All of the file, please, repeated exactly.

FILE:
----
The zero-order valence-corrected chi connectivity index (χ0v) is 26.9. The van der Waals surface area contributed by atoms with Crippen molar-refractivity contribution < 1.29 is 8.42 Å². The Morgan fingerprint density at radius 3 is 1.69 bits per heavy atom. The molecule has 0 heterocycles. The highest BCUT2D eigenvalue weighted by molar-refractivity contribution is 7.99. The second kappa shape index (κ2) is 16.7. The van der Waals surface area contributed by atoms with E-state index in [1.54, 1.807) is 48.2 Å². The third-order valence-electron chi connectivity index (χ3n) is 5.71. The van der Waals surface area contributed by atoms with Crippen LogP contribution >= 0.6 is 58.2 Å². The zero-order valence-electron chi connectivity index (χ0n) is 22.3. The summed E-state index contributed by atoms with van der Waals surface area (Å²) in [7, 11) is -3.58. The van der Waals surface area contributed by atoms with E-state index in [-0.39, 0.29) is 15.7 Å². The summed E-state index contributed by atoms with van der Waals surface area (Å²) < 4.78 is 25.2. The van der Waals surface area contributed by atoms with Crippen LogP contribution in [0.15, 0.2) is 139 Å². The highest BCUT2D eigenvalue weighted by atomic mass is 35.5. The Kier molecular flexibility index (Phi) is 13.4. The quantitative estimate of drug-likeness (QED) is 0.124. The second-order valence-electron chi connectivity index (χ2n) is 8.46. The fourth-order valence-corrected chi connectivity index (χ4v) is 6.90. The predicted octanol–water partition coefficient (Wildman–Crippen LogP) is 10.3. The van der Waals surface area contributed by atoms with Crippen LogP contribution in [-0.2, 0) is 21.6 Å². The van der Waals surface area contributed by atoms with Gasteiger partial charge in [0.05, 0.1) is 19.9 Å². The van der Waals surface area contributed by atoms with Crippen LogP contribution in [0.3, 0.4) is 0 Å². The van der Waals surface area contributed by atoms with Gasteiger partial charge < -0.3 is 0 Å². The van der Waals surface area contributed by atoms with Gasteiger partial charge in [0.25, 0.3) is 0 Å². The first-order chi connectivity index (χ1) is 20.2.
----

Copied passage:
The zero-order valence-corrected chi connectivity index (χ0v) is 26.9. The van der Waals surface area contributed by atoms with Crippen molar-refractivity contribution < 1.29 is 8.42 Å². The Morgan fingerprint density at radius 3 is 1.69 bits per heavy atom. The molecule has 0 heterocycles. The highest BCUT2D eigenvalue weighted by molar-refractivity contribution is 7.99. The second kappa shape index (κ2) is 16.7. The van der Waals surface area contributed by atoms with E-state index in [1.54, 1.807) is 48.2 Å². The third-order valence-electron chi connectivity index (χ3n) is 5.71. The van der Waals surface area contributed by atoms with Crippen LogP contribution >= 0.6 is 58.2 Å². The zero-order valence-electron chi connectivity index (χ0n) is 22.3. The summed E-state index contributed by atoms with van der Waals surface area (Å²) in [7, 11) is -3.58. The van der Waals surface area contributed by atoms with E-state index in [-0.39, 0.29) is 15.7 Å². The summed E-state index contributed by atoms with van der Waals surface area (Å²) < 4.78 is 25.2. The van der Waals surface area contributed by atoms with Crippen LogP contribution in [0.15, 0.2) is 139 Å². The highest BCUT2D eigenvalue weighted by atomic mass is 35.5. The Kier molecular flexibility index (Phi) is 13.4. The quantitative estimate of drug-likeness (QED) is 0.124. The second-order valence-electron chi connectivity index (χ2n) is 8.46. The fourth-order valence-corrected chi connectivity index (χ4v) is 6.90. The predicted octanol–water partition coefficient (Wildman–Crippen LogP) is 10.3. The van der Waals surface area contributed by atoms with Crippen LogP contribution in [-0.2, 0) is 21.6 Å². The van der Waals surface area contributed by atoms with Gasteiger partial charge in [0.05, 0.1) is 19.9 Å². The van der Waals surface area contributed by atoms with Crippen LogP contribution in [0.3, 0.4) is 0 Å². The van der Waals surface area contributed by atoms with Gasteiger partial charge < -0.3 is 0 Å². The van der Waals surface area contributed by atoms with Gasteiger partial charge in [0.25, 0.3) is 0 Å². The first-order chi connectivity index (χ1) is 20.2.